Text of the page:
Wednesday, July 4, 2012
Copyright Paramount Pictures
Doing the Right Thing
“A ship’s compass will enable it to steer in the right direction
by always knowing True North”
The folksy Southern manner of North Carolina’s favorite son, Andy Griffith, was silenced with his passing on Independence week 2012. Andy Griffith got his big break in 1953 in Greensboro when he spoke to a life insurance convention and related a comic tale about “What it was, was Football”. Capitol Records soon sold 600,000 copies of the comic account--and the rest is an American success story.
The Andy Griffith Show from the 1960’s has been immortalized in endless television reruns centered around the make-believe town of Mayberry. One article from the New York Times neatly summarized the Andy Griffith Show’s “simple but appealing formula: characters would confront a problem, then resolve it by exercising honesty or another virtue”. The local Greensboro News and Record observed that “The show was not a caricature of Southern life so much as a tribute to it. Mayberry’s residents were sometimes petty, envious, greedy or arrogant, but they almost always came around to doing the right thing”.
In Micah 6:8, the bold prophet answered a question many people wonder about today: What does the Lord expect of us? Micah’s answer has been defined as the Old Testament in one verse: God calls us to do justice, to love kindness, and to walk humbly with Him. The first of these three expectations requires us to do what is right, regardless of the consequences. We find an example of such courageous obedience illustrated for us in the lives of the first-century apostles. According to church legend, all but John died horrendous deaths by doing the right thing and proclaiming their faith in the teachings and the resurrection of the Son of God.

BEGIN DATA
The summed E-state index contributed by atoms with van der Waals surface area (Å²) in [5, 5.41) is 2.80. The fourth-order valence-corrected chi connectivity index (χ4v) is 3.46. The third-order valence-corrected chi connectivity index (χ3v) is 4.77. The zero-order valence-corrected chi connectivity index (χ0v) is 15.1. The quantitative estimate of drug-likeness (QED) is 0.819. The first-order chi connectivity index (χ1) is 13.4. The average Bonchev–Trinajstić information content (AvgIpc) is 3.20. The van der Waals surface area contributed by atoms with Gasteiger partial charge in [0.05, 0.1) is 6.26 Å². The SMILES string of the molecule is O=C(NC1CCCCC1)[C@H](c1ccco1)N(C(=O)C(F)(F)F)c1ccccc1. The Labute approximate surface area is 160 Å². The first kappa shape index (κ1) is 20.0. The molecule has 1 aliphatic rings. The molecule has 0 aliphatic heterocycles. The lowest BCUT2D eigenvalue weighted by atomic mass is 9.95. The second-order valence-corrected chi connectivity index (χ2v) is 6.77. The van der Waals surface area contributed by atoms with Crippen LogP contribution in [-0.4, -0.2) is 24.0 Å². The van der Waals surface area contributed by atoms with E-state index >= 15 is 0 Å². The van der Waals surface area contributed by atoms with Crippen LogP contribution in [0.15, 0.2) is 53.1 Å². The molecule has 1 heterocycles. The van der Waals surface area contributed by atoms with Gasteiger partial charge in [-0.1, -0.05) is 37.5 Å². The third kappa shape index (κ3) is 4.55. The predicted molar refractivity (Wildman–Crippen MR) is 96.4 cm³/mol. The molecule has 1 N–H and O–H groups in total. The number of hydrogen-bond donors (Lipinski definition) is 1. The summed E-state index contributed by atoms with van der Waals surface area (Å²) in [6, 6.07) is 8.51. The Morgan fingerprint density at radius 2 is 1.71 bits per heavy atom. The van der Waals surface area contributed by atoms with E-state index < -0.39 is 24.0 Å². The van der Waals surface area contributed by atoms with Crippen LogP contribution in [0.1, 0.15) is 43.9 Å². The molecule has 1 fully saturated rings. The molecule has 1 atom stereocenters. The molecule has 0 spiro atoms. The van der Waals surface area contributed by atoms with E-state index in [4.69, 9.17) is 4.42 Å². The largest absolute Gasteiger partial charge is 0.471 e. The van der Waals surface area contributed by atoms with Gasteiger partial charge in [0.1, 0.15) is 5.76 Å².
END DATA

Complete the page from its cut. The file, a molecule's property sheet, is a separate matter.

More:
It’s also been said that the New Testament can be summarized in the short response Jesus gave to the Pharisees who were challenging his wisdom and authority. They asked him which was the greatest commandment in the law and by that time they had added hundreds of them to their religion. Jesus basically answered in Matthew 22:40 that we should love God and love others.
And one of the greatest challenges of living in a postmodern world that shuns absolute truth and creates a blurred line between right and wrong is to discern and then choose to do the right thing. The failure of leadership in the Penn State Sandusky scandal now joins similar ones in the Catholic Church and the Boy Scouts of America. Sadly, when faced with the choice of doing the right thing for the abused children, the leadership of these institutions chose to do the self-serving thing.